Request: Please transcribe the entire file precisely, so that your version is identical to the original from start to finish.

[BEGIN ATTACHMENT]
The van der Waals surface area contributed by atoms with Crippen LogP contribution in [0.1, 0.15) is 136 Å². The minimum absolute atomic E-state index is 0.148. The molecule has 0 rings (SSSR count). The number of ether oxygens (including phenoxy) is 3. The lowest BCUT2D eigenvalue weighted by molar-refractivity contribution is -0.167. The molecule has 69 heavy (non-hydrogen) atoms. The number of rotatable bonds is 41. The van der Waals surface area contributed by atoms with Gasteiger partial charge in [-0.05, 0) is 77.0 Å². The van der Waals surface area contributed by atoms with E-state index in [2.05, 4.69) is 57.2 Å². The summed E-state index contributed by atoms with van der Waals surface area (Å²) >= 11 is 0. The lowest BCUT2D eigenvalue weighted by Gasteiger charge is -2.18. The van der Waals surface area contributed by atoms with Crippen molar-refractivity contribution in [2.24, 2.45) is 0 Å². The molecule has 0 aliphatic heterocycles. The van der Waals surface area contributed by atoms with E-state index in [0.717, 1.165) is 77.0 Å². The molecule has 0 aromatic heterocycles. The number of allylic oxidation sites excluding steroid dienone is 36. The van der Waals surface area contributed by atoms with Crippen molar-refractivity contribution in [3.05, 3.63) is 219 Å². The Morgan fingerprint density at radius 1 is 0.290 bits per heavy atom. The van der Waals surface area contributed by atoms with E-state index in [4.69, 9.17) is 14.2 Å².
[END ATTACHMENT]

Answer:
The van der Waals surface area contributed by atoms with Crippen LogP contribution in [0.1, 0.15) is 136 Å². The minimum absolute atomic E-state index is 0.148. The molecule has 0 rings (SSSR count). The number of ether oxygens (including phenoxy) is 3. The lowest BCUT2D eigenvalue weighted by molar-refractivity contribution is -0.167. The molecule has 69 heavy (non-hydrogen) atoms. The number of rotatable bonds is 41. The van der Waals surface area contributed by atoms with Gasteiger partial charge in [-0.05, 0) is 77.0 Å². The van der Waals surface area contributed by atoms with E-state index in [2.05, 4.69) is 57.2 Å². The summed E-state index contributed by atoms with van der Waals surface area (Å²) >= 11 is 0. The lowest BCUT2D eigenvalue weighted by Gasteiger charge is -2.18. The van der Waals surface area contributed by atoms with Crippen molar-refractivity contribution in [2.24, 2.45) is 0 Å². The molecule has 0 aliphatic heterocycles. The van der Waals surface area contributed by atoms with E-state index in [0.717, 1.165) is 77.0 Å². The molecule has 0 aromatic heterocycles. The number of allylic oxidation sites excluding steroid dienone is 36. The van der Waals surface area contributed by atoms with Crippen molar-refractivity contribution in [3.05, 3.63) is 219 Å². The Morgan fingerprint density at radius 1 is 0.290 bits per heavy atom. The van der Waals surface area contributed by atoms with E-state index in [4.69, 9.17) is 14.2 Å².